Many of Dryden’s patents and patent applications are available for licensing. You can find these technologies under the Technology section of our Web site. The IPO can help you find the right technologies for your business and help you navigate the licensing process. You can find more details below and on our Frequently Asked Questions page.
In addition to patent licensing, some software technologies are distributed under Software Usage Agreements. Please visit the Software section of our Web site for more details.
Visit the Success Stories section of our Web site to read about how industry has benefited from previously licensed Dryden innovations.
NASA licenses pending patent applications and existing patents to private industry in compliance with 37 CFR, Section 404 entitled, "Licensing of Government-Owned Inventions.” →
Companies interested in licensing one or more of Dryden’s innovative technologies are encouraged to contact Julie Holland at (661) 276-2515 or email@example.com to discuss their licensing needs and objectives.
Completing the license application is the first step of the process.
During the first stage, you, as the prospective licensee, submit part 1 of the license application to the Dryden licensing manager, using the form provided. This application covers basic information about your company and your interest in the technology. You and the licensing manager then negotiate and agree to the business terms. Dryden negotiates each license individually, and it contains terms such as license duration, up-front fees, ongoing royalties, and level of exclusivity.
Licenses may be exclusive, non-exclusive, or partially exclusive within a particular field of use or geographic area. Requests for exclusive and partially exclusive licenses must go through an additional step prior to granting the license. For these licenses, Dryden must place a notice of the prospective license, identifying the invention and the prospective licensee, in the Federal Register and provide an opportunity for other prospects to file written objections within a 15-day period. Any objections are taken into consideration by the Director of Patent Licensing in making the final recommendation to the NASA Associate General Counsel for Intellectual Property.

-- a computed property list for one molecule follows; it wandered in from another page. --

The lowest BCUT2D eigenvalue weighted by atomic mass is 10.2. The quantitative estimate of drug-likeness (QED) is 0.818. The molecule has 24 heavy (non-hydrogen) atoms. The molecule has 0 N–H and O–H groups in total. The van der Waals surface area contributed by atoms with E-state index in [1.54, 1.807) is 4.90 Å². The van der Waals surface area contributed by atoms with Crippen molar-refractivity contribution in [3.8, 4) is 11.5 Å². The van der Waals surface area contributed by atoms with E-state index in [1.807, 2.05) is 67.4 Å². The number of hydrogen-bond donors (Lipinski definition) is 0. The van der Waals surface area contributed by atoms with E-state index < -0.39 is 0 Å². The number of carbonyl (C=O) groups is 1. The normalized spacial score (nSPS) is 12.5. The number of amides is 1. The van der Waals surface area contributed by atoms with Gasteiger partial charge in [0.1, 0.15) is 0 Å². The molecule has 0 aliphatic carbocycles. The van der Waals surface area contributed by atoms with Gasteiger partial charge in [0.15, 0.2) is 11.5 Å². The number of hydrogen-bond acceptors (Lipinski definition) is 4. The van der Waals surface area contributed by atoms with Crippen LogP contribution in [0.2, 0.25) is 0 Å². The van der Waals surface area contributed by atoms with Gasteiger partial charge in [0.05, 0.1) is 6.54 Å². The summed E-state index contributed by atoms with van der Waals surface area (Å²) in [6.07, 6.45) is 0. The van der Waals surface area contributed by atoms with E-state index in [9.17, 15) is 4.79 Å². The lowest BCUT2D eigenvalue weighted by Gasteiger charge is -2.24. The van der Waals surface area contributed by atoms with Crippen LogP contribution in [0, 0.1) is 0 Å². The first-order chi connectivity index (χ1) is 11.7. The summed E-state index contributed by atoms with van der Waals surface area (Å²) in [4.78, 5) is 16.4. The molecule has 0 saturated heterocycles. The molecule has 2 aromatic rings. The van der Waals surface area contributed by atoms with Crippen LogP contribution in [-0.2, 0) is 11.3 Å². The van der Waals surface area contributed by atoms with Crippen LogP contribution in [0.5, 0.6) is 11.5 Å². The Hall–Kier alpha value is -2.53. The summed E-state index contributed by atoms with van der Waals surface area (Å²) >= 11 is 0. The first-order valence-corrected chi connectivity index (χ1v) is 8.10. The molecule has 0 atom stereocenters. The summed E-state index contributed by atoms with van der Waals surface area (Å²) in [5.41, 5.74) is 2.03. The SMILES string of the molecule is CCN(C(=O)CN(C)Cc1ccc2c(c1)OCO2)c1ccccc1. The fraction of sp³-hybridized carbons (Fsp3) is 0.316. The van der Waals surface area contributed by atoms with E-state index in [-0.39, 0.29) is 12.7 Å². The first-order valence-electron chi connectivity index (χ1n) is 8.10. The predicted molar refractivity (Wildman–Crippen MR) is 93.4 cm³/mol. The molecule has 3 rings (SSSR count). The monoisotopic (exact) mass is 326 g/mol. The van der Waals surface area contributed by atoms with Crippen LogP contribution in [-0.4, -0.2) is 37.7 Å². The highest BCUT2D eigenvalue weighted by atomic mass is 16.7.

During the second stage of the license application process, you submit a development and marketing plan, using the form provided. The commercialization plan outlines your product development and marketing plans. Append the final agreed upon terms to your development and marketing plan before submitting the plan to the Dryden licensing manager.
Once you have submitted the commercialization plan and you and Dryden have agreed to the final business terms, the license is written, reviewed, and executed. Both Parts I and II of the license application are appended to the final license.
The Dryden IPO will maintain the license application, business terms, commercialization plan, and license itself in strict confidence. None of this information is subject to disclosure under the Freedom of Information Act.
After the license is granted, the Dryden IPO monitors the licensee’s sales of products and services incorporating the licensed technologies. The Dryden IPO may write success stories and, upon approval by the licensee, these may be published on the Dryden Web site, in NASA Spinoff magazine→ or other publications and on various NASA Web sites.
Government inventors are entitled to a share of the royalties generated from licensing. The remaining fees come to the Dryden IPO and are used to fund additional technology development projects at Dryden.
For additional licensing assistance, please contact Julie Holland at (661) 276-2515 or firstname.lastname@example.org.